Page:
Positive and Negative Interactions Between Environmental Conditions Affecting Cercocarpus ledifolius Seedling Survival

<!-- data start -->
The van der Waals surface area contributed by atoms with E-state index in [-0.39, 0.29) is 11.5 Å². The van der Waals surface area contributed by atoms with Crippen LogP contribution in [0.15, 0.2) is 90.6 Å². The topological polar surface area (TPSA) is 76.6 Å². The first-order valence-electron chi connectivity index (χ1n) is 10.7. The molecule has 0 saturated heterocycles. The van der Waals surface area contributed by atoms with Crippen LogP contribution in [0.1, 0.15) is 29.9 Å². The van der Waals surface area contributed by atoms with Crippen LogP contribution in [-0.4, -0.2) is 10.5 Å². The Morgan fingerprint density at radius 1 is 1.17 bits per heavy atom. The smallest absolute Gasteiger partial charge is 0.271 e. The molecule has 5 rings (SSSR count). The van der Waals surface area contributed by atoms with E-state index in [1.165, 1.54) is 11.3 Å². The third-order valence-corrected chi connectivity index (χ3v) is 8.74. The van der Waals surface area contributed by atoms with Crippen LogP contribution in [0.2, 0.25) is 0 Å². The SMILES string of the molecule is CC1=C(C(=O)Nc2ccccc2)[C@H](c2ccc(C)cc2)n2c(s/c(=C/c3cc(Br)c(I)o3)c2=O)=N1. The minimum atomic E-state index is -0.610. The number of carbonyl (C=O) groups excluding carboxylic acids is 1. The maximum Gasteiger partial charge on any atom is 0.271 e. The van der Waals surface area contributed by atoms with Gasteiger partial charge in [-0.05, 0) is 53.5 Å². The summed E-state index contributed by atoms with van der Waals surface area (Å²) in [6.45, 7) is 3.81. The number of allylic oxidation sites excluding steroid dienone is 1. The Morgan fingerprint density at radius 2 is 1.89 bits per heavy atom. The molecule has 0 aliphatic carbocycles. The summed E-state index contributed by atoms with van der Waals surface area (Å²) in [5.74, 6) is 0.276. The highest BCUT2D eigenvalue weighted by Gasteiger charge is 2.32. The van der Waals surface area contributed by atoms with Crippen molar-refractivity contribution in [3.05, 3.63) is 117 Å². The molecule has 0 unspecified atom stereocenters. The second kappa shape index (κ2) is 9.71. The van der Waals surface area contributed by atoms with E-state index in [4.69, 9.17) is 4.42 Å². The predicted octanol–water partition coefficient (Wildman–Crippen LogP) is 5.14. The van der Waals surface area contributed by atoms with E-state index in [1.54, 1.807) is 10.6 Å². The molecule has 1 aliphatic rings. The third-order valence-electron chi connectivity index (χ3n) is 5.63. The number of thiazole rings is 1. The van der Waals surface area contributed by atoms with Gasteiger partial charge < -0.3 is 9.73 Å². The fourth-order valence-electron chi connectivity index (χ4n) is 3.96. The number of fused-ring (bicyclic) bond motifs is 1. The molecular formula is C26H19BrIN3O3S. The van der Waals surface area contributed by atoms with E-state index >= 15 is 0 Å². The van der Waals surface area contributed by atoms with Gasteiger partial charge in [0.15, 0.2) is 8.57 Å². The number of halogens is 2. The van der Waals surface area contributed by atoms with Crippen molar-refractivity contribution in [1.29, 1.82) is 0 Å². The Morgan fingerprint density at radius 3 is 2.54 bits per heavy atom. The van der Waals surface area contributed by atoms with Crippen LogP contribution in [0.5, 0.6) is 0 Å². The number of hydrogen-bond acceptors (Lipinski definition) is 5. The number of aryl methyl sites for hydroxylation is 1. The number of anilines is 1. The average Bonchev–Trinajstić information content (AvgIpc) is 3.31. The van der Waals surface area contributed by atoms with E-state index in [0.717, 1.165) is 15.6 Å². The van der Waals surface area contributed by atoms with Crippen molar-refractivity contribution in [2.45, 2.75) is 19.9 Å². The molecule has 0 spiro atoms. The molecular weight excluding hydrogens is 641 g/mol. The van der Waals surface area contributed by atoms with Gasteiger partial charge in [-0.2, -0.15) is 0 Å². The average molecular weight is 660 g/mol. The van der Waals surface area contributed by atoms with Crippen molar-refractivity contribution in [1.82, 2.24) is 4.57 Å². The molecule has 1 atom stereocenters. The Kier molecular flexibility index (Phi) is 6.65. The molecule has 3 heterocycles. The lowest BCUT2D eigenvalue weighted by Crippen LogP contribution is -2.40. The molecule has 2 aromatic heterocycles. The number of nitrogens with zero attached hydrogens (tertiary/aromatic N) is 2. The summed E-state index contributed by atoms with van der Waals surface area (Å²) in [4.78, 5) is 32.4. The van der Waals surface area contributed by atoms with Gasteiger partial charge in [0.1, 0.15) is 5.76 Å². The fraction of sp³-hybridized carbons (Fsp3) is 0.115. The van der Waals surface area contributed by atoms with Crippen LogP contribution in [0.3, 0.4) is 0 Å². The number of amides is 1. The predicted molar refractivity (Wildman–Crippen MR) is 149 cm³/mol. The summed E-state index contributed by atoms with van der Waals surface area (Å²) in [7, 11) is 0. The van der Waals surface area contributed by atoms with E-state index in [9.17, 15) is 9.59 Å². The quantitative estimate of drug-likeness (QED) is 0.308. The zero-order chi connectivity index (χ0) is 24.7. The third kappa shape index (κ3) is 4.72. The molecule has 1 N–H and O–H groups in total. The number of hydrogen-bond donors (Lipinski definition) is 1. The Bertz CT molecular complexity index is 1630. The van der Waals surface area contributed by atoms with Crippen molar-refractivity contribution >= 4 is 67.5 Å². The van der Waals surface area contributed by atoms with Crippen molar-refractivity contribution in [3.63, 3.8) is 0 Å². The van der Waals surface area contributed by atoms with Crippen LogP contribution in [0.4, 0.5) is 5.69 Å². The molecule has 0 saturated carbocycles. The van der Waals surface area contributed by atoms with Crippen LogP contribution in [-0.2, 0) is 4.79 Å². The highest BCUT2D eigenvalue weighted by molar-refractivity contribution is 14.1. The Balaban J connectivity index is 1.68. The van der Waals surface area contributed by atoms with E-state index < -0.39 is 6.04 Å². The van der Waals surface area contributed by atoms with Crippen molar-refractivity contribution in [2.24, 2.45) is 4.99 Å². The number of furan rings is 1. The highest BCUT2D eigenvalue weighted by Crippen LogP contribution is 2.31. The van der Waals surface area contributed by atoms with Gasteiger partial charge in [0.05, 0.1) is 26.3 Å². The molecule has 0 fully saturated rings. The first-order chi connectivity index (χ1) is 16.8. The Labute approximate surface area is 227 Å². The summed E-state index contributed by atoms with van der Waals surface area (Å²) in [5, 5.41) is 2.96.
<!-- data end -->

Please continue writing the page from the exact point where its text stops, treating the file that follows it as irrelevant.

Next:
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We evaluated the balance between positive and negative effects of environmental conditions on first-year seedling survival of the tree Cercocarpus ledifolius during two summers, 1996 and 1997. The experimental design was fully crossed with two levels of water, with and without supplementation, two levels of herbivory, with and without protection, and three major microhabitats, open interspaces, under the canopy of Artemisia tridentata shrubs, and under the canopy of mature C. ledifolius trees. Effects of drought and herbivory on seedling survival depended on the year. Water supplementation and herbivory protection during the dry summer of 1996 (27.7 mm) generally increased seedling survival. Additionally, survival tended to be greatest beneath C. ledifolius canopies. More important ecologically were the significant interactions. In 1996, water supplementation increased survival more with than without herbivory protection. The three-way interaction, treatment-microhabitat combination, was most important; by far the greatest survival was in the water supplementation and herbivory protection in the tree microhabitat. During the wet summer of 1997 (158.5 mm), neither water supplementation, herbivory protection, nor microhabitat were significant as main effects. The water-supplemented and herbivory-protected treatment again combined to yield highest survival, but this time in open interspaces rather than beneath trees. Our study shows how the importance of individual limiting factors and the relative favorableness of particular microhabitats appear to change across years depending on environmental conditions.